A small evangelical Christian college is getting pushback over its decision to invite Vice President Mike Pence to deliver this year’s commencement speech.
Taylor University, in Pence’s home state of Indiana, has been getting complaints from some students, alumni and faculty since announcing the vice president’s selection as 2019 commencement speaker on April 11.
“This decision doesn’t reassure those with underrepresented voices that they can flourish at Taylor; it leaves them feeling isolated and invisible” wrote Amy Peterson, an adjunct faculty member, in an April 12 op-ed for The Washington Post. “It reads like a deliberate and definitive statement about who we are and about what we think virtue in the public sphere looks like — and, by implication, who doesn’t belong.”
A petition started by 2007 Taylor graduate Alex Hoekstra within hours of the school’s announcement has garnered over 3,500 signatures calling for the invitation to be rescinded.
“Inviting Vice President Pence to Taylor University and giving him a coveted platform for his political views makes our alumni, faculty, staff and current students complicit in the Trump-Pence Administration’s policies, which we believe are not consistent with the Christian ethic of love we hold dear,” the petition states.
The petition includes contact information for university President Paul Lowell Haines, as well as other administrative officials, student organizations, and donors.
“As an alumni of Taylor and as a gay man I’m pretty personally injured by the policies of the Trump/Pence administration and I know that a lot of alumni who identify as other minority groups are personally affected by the Trump/Pence administration,” Hoekstra told Newsweek on Thursday.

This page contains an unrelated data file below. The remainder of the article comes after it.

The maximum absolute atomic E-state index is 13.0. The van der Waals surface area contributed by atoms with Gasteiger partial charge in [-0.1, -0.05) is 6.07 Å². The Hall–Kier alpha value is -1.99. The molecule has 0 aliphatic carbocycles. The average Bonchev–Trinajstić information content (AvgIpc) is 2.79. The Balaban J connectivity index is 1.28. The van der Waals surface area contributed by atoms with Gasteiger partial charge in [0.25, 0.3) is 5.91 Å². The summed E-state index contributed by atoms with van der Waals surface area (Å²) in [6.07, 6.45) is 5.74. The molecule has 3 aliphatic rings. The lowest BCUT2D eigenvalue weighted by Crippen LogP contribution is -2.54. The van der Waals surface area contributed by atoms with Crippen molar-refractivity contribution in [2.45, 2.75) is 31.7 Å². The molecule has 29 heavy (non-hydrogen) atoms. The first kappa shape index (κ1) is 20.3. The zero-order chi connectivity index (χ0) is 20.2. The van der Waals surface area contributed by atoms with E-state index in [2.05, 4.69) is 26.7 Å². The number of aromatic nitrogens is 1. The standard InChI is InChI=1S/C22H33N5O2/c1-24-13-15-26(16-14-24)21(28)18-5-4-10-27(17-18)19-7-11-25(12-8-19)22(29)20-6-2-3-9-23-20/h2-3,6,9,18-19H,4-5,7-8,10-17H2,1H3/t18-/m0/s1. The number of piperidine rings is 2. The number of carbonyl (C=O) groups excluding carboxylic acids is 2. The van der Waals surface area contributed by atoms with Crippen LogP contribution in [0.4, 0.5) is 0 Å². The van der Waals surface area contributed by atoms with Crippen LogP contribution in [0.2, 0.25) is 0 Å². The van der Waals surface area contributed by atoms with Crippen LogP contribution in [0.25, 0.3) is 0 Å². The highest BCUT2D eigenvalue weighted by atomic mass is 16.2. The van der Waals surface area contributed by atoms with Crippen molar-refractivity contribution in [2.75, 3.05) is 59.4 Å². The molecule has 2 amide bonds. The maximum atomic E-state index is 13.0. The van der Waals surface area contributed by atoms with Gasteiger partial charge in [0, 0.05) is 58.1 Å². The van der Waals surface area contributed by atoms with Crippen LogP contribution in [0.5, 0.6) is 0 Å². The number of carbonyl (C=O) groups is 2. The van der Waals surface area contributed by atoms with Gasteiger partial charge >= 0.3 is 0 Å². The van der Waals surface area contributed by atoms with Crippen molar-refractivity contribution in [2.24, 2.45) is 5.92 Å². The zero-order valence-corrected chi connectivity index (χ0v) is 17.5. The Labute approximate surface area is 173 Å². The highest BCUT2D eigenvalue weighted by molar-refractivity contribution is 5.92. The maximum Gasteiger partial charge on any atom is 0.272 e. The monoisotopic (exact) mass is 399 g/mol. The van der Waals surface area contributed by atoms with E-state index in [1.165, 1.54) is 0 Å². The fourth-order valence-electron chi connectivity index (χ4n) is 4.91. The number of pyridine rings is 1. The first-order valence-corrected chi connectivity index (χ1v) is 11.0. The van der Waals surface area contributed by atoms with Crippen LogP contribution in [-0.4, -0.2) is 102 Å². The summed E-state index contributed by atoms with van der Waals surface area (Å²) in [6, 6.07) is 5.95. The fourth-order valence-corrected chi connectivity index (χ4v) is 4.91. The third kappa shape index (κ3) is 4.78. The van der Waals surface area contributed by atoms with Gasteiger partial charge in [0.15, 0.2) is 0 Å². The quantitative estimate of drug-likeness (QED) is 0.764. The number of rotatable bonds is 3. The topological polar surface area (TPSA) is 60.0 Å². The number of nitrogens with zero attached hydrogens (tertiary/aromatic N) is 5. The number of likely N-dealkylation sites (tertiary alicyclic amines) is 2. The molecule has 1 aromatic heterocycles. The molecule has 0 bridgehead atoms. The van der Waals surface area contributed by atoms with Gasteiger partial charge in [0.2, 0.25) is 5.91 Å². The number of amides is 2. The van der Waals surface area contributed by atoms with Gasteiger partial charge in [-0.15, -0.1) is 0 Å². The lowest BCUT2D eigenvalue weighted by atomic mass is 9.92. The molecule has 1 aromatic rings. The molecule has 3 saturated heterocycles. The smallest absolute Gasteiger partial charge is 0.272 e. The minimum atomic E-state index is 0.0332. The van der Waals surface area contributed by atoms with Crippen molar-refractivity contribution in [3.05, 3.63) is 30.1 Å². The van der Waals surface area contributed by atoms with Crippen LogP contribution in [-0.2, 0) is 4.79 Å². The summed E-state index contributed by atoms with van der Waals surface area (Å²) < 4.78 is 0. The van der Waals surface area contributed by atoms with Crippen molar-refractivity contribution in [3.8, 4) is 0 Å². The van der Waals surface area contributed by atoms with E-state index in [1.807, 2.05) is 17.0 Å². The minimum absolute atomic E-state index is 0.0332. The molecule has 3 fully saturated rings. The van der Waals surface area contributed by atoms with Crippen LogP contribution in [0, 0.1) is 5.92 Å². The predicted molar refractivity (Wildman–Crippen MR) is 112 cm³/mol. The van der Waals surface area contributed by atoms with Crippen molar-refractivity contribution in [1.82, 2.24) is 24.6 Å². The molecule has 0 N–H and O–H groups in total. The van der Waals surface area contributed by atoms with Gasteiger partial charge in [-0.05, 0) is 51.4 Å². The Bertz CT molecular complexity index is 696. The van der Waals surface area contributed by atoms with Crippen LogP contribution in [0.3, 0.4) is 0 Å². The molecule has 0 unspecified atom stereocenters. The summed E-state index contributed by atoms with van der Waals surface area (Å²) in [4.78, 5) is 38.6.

Pence faced similar protests when over 100 students at Notre Dame, a Catholic university, walked out during his 2017 commencement speech there.
It’s unclear how many of Taylor University’s roughly 2,000 students are upset with the selection. According to Peterson, a majority of faculty members at the university oppose Pence delivering the May 18 speech.
As soon as the announcement was made, a professor from the biblical studies, Christian ministries and philosophy department called for a vote of dissent. After some discussion, during which some faculty expressed support for Pence’s presence, comparing him to the biblical figure of Daniel, and others critiqued the decision, 49 faculty voted in favor of Pence addressing the community at commencement. Sixty-one voted in opposition.
James Garringer, a Taylor University spokesman, said Monday in a statement that the school wasn’t reconsidering the invitation.
“Since making the announcement of Vice President Mike Pence’s upcoming commencement speech, we have received feedback from people on either side of the issue,” Garringer said. “Taylor University is an intentional Christian community that strives to encourage positive, respectful and meaningful dialogue. We look forward to hosting the Vice President next month.”
The school president, in announcing Pence as commencement speaker, called the vice president a “good friend to the University over many years,” and “a Christian brother whose life and values have exemplified what we strive to instill in our graduates.”